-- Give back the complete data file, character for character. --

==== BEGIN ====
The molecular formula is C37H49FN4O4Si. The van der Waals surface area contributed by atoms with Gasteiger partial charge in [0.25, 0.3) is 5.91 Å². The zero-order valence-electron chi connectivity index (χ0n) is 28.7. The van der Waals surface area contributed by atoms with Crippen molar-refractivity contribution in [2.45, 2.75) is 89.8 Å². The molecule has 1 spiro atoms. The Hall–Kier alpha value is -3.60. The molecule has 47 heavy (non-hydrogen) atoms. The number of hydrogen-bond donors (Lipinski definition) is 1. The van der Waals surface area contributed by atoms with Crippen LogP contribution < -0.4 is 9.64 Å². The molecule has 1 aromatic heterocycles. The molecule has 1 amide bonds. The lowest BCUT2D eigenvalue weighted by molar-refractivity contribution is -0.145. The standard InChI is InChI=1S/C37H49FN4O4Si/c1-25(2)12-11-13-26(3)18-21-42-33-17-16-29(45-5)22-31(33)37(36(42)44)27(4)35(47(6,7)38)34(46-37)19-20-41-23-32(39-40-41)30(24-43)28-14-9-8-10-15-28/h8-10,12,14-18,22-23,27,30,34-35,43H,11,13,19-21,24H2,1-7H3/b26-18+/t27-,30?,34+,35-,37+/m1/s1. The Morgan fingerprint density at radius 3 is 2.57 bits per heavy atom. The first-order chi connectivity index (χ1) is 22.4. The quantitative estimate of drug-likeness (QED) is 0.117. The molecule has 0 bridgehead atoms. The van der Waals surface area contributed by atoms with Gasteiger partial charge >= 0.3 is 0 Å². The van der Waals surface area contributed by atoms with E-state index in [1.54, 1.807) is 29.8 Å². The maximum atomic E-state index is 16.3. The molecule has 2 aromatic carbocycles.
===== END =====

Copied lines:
The molecular formula is C37H49FN4O4Si. The van der Waals surface area contributed by atoms with Gasteiger partial charge in [0.25, 0.3) is 5.91 Å². The zero-order valence-electron chi connectivity index (χ0n) is 28.7. The van der Waals surface area contributed by atoms with Crippen molar-refractivity contribution in [2.45, 2.75) is 89.8 Å². The molecule has 1 spiro atoms. The Hall–Kier alpha value is -3.60. The molecule has 47 heavy (non-hydrogen) atoms. The number of hydrogen-bond donors (Lipinski definition) is 1. The van der Waals surface area contributed by atoms with Crippen LogP contribution < -0.4 is 9.64 Å². The molecule has 1 aromatic heterocycles. The molecule has 1 amide bonds. The lowest BCUT2D eigenvalue weighted by molar-refractivity contribution is -0.145. The standard InChI is InChI=1S/C37H49FN4O4Si/c1-25(2)12-11-13-26(3)18-21-42-33-17-16-29(45-5)22-31(33)37(36(42)44)27(4)35(47(6,7)38)34(46-37)19-20-41-23-32(39-40-41)30(24-43)28-14-9-8-10-15-28/h8-10,12,14-18,22-23,27,30,34-35,43H,11,13,19-21,24H2,1-7H3/b26-18+/t27-,30?,34+,35-,37+/m1/s1. The Morgan fingerprint density at radius 3 is 2.57 bits per heavy atom. The first-order chi connectivity index (χ1) is 22.4. The quantitative estimate of drug-likeness (QED) is 0.117. The molecule has 0 bridgehead atoms. The van der Waals surface area contributed by atoms with Gasteiger partial charge >= 0.3 is 0 Å². The van der Waals surface area contributed by atoms with E-state index in [1.54, 1.807) is 29.8 Å². The maximum atomic E-state index is 16.3. The molecule has 2 aromatic carbocycles.